Satellite galaxies not randomly arranged

2 February 2018 Astronomy Now

New observations indicate dwarf galaxies may not orbit their parent galaxies in random alignments as predicted by dark matter computer models. Instead, satellite galaxies orbiting in more ordered planes may be the rule, not the exception.

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Hubble views starbirth in an irregular galaxy

22 August 2016 Astronomy Now

This NASA/ESA Hubble Space Telescope image captures the glow of distant stars within NGC 5264, a dwarf galaxy located just over 15 million light-years away in the constellation of Hydra (The Sea Serpent). NGC 5264 clearly possesses an irregular shape — unlike the more common spiral or elliptical galaxies — with knots of blue star formation.

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Hubble views a stubborn dwarf galaxy

4 July 2016 Astronomy Now

The fuzzy collection of stars seen in this NASA/ESA Hubble Space Telescope image forms an intriguing dwarf galaxy named LEDA 677373, located about 14 million light-years away from us in the constellation Centaurus. This particular dwarf galaxy contains a plentiful reservoir of gas from which it could form stars, but it stubbornly refuses to do so. Why?

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Hubble sees distant spirals through a diffuse dwarf galaxy

11 April 2016 Astronomy Now

At first glance this NASA/ESA Hubble Space Telescope image seems to show an array of different cosmic objects, but the speckling of stars shown here actually forms a single body — a nearby dwarf galaxy known as Leo A. Its few million stars are so sparsely distributed that some distant background galaxies are visible through it.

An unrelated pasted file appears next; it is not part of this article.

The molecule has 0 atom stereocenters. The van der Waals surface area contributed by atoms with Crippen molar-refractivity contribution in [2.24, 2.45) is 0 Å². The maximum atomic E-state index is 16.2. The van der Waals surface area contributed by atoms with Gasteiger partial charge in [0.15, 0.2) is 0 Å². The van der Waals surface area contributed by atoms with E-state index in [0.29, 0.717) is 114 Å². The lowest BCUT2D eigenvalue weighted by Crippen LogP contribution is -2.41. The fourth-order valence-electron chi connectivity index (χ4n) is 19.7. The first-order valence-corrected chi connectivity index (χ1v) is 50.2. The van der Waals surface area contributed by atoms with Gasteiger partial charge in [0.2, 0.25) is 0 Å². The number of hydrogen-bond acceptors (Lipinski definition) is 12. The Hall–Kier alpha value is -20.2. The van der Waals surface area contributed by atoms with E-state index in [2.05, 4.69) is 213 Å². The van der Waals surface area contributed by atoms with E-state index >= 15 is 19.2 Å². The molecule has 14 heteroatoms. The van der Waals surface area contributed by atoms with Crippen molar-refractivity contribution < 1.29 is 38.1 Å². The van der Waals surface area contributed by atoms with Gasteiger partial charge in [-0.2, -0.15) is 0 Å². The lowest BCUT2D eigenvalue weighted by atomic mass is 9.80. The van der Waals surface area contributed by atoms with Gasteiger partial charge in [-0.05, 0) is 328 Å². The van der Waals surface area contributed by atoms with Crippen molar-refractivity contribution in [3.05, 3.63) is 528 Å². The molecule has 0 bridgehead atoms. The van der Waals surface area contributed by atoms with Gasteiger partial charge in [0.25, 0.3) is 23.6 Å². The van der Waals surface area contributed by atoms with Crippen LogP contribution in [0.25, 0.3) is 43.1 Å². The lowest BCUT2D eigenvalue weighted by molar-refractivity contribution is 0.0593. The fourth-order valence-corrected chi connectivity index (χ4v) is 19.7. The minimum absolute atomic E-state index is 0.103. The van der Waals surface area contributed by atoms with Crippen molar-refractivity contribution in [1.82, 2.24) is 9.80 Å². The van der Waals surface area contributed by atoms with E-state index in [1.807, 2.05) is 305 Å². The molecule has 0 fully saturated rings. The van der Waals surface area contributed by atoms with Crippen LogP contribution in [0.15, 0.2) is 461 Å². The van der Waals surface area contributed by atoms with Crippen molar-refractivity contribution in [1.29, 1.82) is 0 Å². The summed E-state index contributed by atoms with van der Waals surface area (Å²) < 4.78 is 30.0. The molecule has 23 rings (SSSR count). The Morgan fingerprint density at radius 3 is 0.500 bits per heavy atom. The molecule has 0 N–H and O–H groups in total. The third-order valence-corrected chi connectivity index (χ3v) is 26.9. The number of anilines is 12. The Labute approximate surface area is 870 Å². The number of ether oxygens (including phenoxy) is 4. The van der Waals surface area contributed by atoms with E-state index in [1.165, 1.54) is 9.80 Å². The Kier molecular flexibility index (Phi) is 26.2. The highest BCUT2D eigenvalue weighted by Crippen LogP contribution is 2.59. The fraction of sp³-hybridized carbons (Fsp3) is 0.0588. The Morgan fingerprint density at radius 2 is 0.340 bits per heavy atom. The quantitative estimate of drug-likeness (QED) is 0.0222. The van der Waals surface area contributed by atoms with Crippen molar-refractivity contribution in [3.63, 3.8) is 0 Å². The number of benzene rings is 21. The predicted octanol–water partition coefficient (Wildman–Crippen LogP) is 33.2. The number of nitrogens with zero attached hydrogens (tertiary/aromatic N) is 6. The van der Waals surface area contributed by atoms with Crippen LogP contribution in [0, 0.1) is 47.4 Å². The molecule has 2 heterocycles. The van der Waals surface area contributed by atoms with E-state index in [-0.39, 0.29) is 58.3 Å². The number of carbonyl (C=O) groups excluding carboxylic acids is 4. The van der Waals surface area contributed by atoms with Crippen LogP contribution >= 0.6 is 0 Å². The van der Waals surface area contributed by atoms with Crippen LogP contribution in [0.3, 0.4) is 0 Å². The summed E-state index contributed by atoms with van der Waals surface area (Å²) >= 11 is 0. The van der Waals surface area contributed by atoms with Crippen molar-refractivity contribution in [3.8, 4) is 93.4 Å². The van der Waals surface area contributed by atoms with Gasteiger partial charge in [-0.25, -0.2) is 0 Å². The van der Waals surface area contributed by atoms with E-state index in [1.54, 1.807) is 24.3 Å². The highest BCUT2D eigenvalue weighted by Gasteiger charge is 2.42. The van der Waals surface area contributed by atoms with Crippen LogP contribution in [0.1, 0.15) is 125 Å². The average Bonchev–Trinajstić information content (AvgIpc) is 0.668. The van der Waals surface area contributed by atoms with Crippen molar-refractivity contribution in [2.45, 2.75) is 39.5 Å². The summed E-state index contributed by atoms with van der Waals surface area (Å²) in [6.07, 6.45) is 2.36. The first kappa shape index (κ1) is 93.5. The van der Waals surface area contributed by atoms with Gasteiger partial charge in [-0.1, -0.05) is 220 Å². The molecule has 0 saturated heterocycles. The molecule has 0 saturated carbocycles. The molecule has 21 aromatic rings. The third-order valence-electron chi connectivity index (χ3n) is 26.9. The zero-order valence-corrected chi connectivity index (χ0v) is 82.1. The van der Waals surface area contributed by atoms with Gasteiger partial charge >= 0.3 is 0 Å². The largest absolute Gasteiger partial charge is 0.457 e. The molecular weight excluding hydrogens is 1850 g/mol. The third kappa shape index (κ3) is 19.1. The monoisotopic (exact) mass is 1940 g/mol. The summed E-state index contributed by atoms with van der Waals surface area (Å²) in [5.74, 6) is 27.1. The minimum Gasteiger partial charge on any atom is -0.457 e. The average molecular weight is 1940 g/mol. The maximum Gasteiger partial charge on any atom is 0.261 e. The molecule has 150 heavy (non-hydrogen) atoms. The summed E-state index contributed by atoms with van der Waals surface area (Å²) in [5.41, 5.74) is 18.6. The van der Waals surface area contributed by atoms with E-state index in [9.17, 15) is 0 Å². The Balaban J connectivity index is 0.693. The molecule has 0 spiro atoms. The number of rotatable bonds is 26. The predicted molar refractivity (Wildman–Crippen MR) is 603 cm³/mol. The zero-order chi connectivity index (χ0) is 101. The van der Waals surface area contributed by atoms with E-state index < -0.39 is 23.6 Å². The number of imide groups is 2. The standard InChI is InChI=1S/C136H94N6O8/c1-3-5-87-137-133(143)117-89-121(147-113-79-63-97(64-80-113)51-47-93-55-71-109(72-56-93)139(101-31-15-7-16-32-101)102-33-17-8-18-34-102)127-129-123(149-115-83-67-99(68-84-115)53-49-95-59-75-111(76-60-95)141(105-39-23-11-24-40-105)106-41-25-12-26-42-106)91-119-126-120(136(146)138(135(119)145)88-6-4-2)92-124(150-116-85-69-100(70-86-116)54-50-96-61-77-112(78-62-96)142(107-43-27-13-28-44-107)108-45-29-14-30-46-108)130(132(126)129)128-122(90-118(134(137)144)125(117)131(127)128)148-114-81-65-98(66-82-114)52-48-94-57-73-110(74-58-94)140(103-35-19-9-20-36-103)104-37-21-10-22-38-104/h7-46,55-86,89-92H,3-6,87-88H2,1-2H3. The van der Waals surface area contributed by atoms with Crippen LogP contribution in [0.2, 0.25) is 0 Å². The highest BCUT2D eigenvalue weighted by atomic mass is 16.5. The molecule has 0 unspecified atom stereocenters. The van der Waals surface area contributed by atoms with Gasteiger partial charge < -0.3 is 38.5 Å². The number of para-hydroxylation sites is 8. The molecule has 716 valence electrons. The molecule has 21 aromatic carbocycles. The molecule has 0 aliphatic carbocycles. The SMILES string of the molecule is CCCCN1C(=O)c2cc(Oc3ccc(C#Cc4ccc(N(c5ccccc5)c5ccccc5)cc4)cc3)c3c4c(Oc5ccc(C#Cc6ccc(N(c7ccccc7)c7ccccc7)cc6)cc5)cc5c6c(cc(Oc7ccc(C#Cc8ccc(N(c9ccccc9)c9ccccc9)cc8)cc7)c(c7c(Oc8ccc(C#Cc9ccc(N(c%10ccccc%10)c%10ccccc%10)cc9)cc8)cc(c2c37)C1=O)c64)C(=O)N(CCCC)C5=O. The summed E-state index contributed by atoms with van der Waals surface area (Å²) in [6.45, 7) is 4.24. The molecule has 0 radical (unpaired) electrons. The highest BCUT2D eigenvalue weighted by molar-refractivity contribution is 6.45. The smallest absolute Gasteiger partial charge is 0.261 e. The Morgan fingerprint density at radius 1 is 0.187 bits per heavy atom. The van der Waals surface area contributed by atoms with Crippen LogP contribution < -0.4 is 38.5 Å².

Ancient dwarf galaxy preserves record of catastrophic event

22 March 2016 Astronomy Now

The lightest few chemical elements formed minutes after the Big Bang. Most heavier elements in the periodic table are created by stars, either from internal nuclear fusion or in catastrophic explosions. New observations of a dwarf galaxy discovered last year show that the heaviest elements, such as gold and lead, are likely left over from rare collisions between two neutron stars.


Dwarf galaxy found in deadly gravitational embrace of Sculptor spiral

9 February 2016 Astronomy Now

A dwarf galaxy discovered close to the famous Sculptor Galaxy (NGC 253) by Australian astrophotographer Michael Sidonio has been studied in detail by the 8-metre Subaru Telescope in Hawaii. This fruitful collaboration between amateur and professional astronomers has revealed that the dwarf galaxy, now known as NGC 253-dw2, is being disrupted by the nearby giant spiral.


VLT studies mysterious dwarf galaxy born in cosmic collision

9 December 2015 Astronomy Now

The spectacular aftermath of a 360 million year old cosmic collision is revealed in great detail in new images from ESO’s Very Large Telescope. Among the debris is a rare and mysterious young dwarf galaxy. This galaxy is providing astronomers with an excellent opportunity to learn more about similar galaxies that are expected to be common in the early universe, but are normally too faint and distant to be observed by current telescopes.


The dwarf galaxy that reveals the history of the universe

24 March 2015 Astronomy Now

Dwarf galaxy I Zw 18 stands out for its extreme scarcity of heavy elements, a characteristic typical of primeval galaxies. A map of ionised helium in the galaxy has just been published, indicating the presence of peculiar stars similar to the first that ever shone in the universe.


Dwarf galaxy’s gamma-rays hint at dark matter

11 March 2015 Kerry Hebden

An excess of gamma rays detected coming from a recently discovered dwarf galaxy named Reticulum 2, which is 98,000 light years from Earth, could provide researchers with clues about dark matter, which is the mysterious stuff that makes up most of the Universe.